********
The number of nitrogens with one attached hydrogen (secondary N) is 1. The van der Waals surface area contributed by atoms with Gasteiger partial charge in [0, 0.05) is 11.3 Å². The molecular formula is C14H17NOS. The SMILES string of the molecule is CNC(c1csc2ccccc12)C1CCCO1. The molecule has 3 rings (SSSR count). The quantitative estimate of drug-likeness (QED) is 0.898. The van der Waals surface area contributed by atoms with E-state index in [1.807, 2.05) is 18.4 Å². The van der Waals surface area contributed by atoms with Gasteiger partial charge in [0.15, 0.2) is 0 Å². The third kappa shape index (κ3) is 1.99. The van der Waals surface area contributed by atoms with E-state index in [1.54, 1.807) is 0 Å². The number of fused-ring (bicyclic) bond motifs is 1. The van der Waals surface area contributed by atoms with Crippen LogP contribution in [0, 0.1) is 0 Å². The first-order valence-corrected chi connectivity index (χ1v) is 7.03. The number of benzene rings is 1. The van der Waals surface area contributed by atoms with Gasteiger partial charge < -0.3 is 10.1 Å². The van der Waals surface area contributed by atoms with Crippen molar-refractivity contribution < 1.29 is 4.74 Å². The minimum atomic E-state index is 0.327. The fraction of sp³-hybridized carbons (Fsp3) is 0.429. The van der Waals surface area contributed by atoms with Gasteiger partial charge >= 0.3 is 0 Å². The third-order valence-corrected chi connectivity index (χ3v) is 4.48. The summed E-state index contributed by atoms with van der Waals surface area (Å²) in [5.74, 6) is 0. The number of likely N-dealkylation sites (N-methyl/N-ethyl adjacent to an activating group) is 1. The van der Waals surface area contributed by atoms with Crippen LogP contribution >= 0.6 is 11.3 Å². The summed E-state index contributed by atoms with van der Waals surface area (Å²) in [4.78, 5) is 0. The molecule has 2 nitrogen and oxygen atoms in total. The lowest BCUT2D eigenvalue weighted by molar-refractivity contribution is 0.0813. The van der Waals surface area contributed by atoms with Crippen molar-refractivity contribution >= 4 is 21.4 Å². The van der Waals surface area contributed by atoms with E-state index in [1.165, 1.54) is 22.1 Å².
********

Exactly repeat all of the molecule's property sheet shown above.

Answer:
The number of nitrogens with one attached hydrogen (secondary N) is 1. The van der Waals surface area contributed by atoms with Gasteiger partial charge in [0, 0.05) is 11.3 Å². The molecular formula is C14H17NOS. The SMILES string of the molecule is CNC(c1csc2ccccc12)C1CCCO1. The molecule has 3 rings (SSSR count). The quantitative estimate of drug-likeness (QED) is 0.898. The van der Waals surface area contributed by atoms with E-state index in [1.807, 2.05) is 18.4 Å². The van der Waals surface area contributed by atoms with Gasteiger partial charge in [0.15, 0.2) is 0 Å². The third kappa shape index (κ3) is 1.99. The van der Waals surface area contributed by atoms with E-state index in [1.54, 1.807) is 0 Å². The number of fused-ring (bicyclic) bond motifs is 1. The van der Waals surface area contributed by atoms with Crippen LogP contribution in [0, 0.1) is 0 Å². The first-order valence-corrected chi connectivity index (χ1v) is 7.03. The number of benzene rings is 1. The van der Waals surface area contributed by atoms with Gasteiger partial charge < -0.3 is 10.1 Å². The van der Waals surface area contributed by atoms with Crippen molar-refractivity contribution < 1.29 is 4.74 Å². The minimum atomic E-state index is 0.327. The fraction of sp³-hybridized carbons (Fsp3) is 0.429. The van der Waals surface area contributed by atoms with Gasteiger partial charge >= 0.3 is 0 Å². The third-order valence-corrected chi connectivity index (χ3v) is 4.48. The summed E-state index contributed by atoms with van der Waals surface area (Å²) in [5.74, 6) is 0. The number of likely N-dealkylation sites (N-methyl/N-ethyl adjacent to an activating group) is 1. The van der Waals surface area contributed by atoms with Crippen LogP contribution >= 0.6 is 11.3 Å². The summed E-state index contributed by atoms with van der Waals surface area (Å²) in [4.78, 5) is 0. The molecule has 2 nitrogen and oxygen atoms in total. The lowest BCUT2D eigenvalue weighted by molar-refractivity contribution is 0.0813. The van der Waals surface area contributed by atoms with Crippen molar-refractivity contribution >= 4 is 21.4 Å². The van der Waals surface area contributed by atoms with E-state index in [1.165, 1.54) is 22.1 Å².